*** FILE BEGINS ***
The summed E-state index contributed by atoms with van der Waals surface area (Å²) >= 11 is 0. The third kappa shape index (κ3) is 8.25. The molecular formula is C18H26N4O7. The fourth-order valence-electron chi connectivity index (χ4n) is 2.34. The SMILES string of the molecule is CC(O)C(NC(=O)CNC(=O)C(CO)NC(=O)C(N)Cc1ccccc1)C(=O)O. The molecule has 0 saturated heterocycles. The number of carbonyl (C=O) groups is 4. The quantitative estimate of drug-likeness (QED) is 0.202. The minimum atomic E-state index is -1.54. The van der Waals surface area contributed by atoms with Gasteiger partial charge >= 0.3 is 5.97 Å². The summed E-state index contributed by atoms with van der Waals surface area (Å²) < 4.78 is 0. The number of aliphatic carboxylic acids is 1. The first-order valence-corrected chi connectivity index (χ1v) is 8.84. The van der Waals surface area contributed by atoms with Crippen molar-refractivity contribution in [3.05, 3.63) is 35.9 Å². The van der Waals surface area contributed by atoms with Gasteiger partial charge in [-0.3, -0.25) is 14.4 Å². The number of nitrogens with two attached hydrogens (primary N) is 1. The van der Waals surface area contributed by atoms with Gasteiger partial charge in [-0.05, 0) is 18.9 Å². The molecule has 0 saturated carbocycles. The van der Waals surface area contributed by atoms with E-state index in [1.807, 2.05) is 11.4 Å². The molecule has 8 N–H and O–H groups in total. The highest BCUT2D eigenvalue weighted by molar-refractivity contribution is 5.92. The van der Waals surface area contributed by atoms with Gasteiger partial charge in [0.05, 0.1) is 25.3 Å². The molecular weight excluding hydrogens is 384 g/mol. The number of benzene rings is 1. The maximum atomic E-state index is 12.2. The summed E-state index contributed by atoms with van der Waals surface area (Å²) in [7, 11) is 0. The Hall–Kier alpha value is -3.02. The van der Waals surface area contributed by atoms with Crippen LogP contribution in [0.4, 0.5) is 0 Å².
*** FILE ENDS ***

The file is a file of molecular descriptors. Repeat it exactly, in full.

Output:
The summed E-state index contributed by atoms with van der Waals surface area (Å²) >= 11 is 0. The third kappa shape index (κ3) is 8.25. The molecular formula is C18H26N4O7. The fourth-order valence-electron chi connectivity index (χ4n) is 2.34. The SMILES string of the molecule is CC(O)C(NC(=O)CNC(=O)C(CO)NC(=O)C(N)Cc1ccccc1)C(=O)O. The molecule has 0 saturated heterocycles. The number of carbonyl (C=O) groups is 4. The quantitative estimate of drug-likeness (QED) is 0.202. The minimum atomic E-state index is -1.54. The van der Waals surface area contributed by atoms with Gasteiger partial charge >= 0.3 is 5.97 Å². The summed E-state index contributed by atoms with van der Waals surface area (Å²) < 4.78 is 0. The number of aliphatic carboxylic acids is 1. The first-order valence-corrected chi connectivity index (χ1v) is 8.84. The van der Waals surface area contributed by atoms with Crippen molar-refractivity contribution in [3.05, 3.63) is 35.9 Å². The van der Waals surface area contributed by atoms with Gasteiger partial charge in [-0.3, -0.25) is 14.4 Å². The number of nitrogens with two attached hydrogens (primary N) is 1. The van der Waals surface area contributed by atoms with Gasteiger partial charge in [-0.05, 0) is 18.9 Å². The molecule has 0 saturated carbocycles. The van der Waals surface area contributed by atoms with E-state index in [1.807, 2.05) is 11.4 Å². The molecule has 8 N–H and O–H groups in total. The highest BCUT2D eigenvalue weighted by molar-refractivity contribution is 5.92. The van der Waals surface area contributed by atoms with Gasteiger partial charge in [0.05, 0.1) is 25.3 Å². The molecular weight excluding hydrogens is 384 g/mol. The number of benzene rings is 1. The maximum atomic E-state index is 12.2. The summed E-state index contributed by atoms with van der Waals surface area (Å²) in [7, 11) is 0. The Hall–Kier alpha value is -3.02. The van der Waals surface area contributed by atoms with Crippen LogP contribution in [0.4, 0.5) is 0 Å².